In order to make the connection between two communicating SMTP servers more secure and encrypted over TLS, MTA-STS was introduced to enforce encryption and prevent emails from being delivered in cleartext, in case either of the servers does not support TLS. However, one problem still remains unaddressed, that is: How to notify domain owners if remote servers are facing issues in email delivery due to failure in TLS encryption? Here is where TLS-RPT comes into play, providing diagnostic reports in order to enable the monitoring and troubleshooting of issues in server communications, such as expired TLS certificates, misconfigurations in email servers, or failure in negotiating a secure connection due to lack of support for TLS encryption.

TLS Reports help to detect and respond to issues in email delivery through a reporting mechanism in the form of JSON files. These JSON files can be complicated and indecipherable for a non-technical person.

PowerDMARC helps to simplify the JSON files in the form of simple. comprehensive and readable documents with charts and tables for your convenience. The diagnostic reports for your domain are also displayed in two formats on the PowerDMARC dashboard: per result and per sending source.

powerdmarc tls rpt
json charts

Enabling TLS-RPT for Your Domain

The process of enabling SMTP TLS Reporting is quite simple. All you need to do in order to enable it is add a TXT DNS record at the correct location, prefixing _smtp._tls. to your domain name. With PowerDMARC however, this can be setup directly from the PowerDMARC UI without you having to make any changes to your DNS!

As soon as you enable TLS-RPT, acquiescent Mail Transfer Agents will begin sending diagnostic reports regarding email delivery issues between communicating servers to the designated email domain. The reports are typically sent once a day, covering and conveying the MTA-STS policies observed by senders, traffic statistics as well as information on failure or issues in email delivery.

Frequently Asked Questions

PowerDMARC’s control panel allows you to automatically set up MTA-STS and TLS-RPT for your domain by publishing just three CNAME records in your domain’s DNS. From hosting MTAS-STS policy files and certificates to maintaining the web server, we take care of it all in the background without you having to make any changes to your DNS. Deployment of MTA-STS on your part with PowerDMARC is reduced to just a few clicks.

You can deploy and manage MTA-STS for all your domains from your PowerDMARC account, through a single pane of glass. In case any of those domains are using receiving mail servers that do not support STARTTLS, it will reflect in your TLS reports provided you have TLS-RPT enabled for those domains.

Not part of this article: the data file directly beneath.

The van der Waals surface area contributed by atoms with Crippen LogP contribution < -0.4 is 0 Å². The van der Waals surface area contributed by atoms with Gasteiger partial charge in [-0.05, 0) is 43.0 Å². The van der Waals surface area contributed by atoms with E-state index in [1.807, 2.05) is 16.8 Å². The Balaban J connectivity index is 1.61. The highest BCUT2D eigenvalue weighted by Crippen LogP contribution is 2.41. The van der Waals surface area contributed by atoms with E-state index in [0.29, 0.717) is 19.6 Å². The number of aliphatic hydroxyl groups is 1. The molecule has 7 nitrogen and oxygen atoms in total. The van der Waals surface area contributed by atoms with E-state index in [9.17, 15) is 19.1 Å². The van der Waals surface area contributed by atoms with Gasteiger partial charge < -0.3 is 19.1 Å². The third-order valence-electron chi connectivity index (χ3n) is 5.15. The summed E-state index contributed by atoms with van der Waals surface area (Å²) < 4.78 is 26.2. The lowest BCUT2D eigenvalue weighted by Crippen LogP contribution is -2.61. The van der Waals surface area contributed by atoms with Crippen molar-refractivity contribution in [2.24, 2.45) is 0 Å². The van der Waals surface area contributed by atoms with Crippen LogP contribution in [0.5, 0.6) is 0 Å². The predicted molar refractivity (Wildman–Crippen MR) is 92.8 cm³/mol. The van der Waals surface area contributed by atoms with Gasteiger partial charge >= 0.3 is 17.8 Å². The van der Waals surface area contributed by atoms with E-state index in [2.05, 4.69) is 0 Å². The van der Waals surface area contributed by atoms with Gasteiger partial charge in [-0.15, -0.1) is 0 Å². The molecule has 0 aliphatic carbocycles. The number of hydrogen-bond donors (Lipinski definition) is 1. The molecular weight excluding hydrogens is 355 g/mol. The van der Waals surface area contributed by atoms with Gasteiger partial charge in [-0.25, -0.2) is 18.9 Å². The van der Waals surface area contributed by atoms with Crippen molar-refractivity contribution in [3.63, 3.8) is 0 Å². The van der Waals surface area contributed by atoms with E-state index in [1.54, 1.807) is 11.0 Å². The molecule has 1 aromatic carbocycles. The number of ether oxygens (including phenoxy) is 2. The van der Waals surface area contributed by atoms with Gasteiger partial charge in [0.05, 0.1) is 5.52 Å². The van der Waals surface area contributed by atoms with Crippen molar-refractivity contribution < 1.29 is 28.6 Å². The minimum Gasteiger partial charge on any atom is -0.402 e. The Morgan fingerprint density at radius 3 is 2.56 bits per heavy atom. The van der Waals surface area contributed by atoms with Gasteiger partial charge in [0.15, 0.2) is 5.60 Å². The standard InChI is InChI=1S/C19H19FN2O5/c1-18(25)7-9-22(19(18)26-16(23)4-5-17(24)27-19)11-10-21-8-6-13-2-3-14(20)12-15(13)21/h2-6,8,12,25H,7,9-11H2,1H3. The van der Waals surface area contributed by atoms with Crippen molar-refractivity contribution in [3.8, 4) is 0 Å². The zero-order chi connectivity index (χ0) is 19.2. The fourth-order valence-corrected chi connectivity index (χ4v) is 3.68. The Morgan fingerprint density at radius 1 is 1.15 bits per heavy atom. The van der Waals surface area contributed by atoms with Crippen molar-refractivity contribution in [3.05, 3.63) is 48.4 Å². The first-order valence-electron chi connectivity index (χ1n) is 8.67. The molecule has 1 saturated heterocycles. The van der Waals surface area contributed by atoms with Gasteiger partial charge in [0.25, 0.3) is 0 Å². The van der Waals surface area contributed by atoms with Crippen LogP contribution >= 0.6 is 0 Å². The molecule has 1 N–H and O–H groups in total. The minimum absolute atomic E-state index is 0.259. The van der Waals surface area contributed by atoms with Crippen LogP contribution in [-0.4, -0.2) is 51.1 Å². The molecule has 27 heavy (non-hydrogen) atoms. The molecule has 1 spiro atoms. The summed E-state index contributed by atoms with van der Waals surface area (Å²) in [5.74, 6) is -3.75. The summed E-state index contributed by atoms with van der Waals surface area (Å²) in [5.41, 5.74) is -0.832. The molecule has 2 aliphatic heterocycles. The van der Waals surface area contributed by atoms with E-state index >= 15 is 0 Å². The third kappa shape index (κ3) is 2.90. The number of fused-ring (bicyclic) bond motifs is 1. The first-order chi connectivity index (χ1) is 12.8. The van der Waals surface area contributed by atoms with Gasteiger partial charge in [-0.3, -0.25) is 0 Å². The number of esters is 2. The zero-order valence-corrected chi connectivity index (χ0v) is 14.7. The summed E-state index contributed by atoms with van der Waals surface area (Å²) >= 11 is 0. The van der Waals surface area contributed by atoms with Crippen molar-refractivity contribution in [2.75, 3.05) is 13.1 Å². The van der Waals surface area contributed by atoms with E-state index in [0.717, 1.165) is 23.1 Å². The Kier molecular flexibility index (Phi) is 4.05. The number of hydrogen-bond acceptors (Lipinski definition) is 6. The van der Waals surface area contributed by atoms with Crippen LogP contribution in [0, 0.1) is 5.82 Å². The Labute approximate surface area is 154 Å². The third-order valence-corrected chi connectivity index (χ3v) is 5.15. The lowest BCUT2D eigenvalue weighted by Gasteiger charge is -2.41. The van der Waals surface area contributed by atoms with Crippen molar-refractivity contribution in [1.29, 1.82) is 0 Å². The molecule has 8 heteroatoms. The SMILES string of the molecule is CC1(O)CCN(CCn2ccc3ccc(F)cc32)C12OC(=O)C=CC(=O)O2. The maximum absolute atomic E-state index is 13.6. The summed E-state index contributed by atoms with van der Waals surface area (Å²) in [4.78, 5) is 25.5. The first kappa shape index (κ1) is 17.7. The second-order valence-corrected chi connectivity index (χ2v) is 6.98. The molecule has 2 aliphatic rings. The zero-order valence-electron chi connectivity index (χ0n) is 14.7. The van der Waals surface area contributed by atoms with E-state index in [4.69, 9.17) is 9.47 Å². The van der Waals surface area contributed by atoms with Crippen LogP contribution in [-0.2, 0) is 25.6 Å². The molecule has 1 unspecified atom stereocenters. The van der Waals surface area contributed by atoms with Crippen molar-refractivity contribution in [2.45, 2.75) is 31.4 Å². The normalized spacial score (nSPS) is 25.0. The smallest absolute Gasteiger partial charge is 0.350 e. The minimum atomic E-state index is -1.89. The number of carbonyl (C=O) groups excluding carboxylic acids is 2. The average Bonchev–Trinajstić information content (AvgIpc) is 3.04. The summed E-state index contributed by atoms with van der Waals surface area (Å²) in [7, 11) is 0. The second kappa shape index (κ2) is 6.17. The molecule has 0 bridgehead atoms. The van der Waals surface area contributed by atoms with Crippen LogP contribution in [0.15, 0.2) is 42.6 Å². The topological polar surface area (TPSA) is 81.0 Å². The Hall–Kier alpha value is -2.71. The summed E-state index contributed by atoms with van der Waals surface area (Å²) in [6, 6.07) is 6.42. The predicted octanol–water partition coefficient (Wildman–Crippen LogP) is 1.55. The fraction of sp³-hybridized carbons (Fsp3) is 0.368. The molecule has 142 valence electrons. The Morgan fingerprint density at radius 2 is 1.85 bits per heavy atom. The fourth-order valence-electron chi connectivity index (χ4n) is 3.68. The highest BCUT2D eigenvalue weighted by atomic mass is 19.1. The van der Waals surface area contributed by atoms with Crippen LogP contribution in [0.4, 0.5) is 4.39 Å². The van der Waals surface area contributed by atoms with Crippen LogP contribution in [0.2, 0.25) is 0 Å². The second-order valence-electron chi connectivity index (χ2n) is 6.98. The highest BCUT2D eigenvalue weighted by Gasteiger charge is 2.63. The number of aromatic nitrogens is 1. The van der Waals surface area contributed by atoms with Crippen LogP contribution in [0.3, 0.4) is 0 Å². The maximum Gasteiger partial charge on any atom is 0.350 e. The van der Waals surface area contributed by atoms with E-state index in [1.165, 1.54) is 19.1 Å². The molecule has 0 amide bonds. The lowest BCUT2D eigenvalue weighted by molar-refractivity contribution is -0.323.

It is always advisable to set your MTA-STS policy mode to testing during the initial phases of deployment so that you can monitor activities and gain visibility into your email ecosystem before shifting to a more aggressive policy like enforce. This way even if the emails are not sent over a TLS encrypted connection, they would still be sent in plaintext.  However, make sure you enable TLS-RPT to get notified if that happens. 

TLS-RPT is an extensive reporting mechanism that allows you to get notified in case a secured connection could not be established and the email failed to be delivered to you . This helps you detect issues in email delivery or email delivered over an unsecured connection so that you can promptly mitigate and resolve them.

You must note that while MTA-STS ensures that emails are transferred over a TLS encrypted connection, in case a secured connection is not negotiated the email might fail to get delivered at all. This however, is necessary as it ensures that email is not delivered over an unencrypted pathway. To avoid such issues, it is advisable to set up an MTA-STS policy on a testing mode and enable TLS-RPT for your domain initially, before proceeding to the MTA-STS enforce mode. 

You can easily change your MTA-STS mode from the PowerMTA-STS dashboard by selecting your desired policy mode and saving changes without the requirement of making any changes to your DNS.

You can turn off MTA-STS for your domain by either setting the policy mode to none, thereby specifying to MTAs that your domain doesn’t support the protocol, or by deleting your MTA-STS DNS TXT record. 

The MX records for the MTA-STS policy file should include the entries for all receiving mail servers being utilized by your domain.

Schedule a demo today
secure email powerdmarc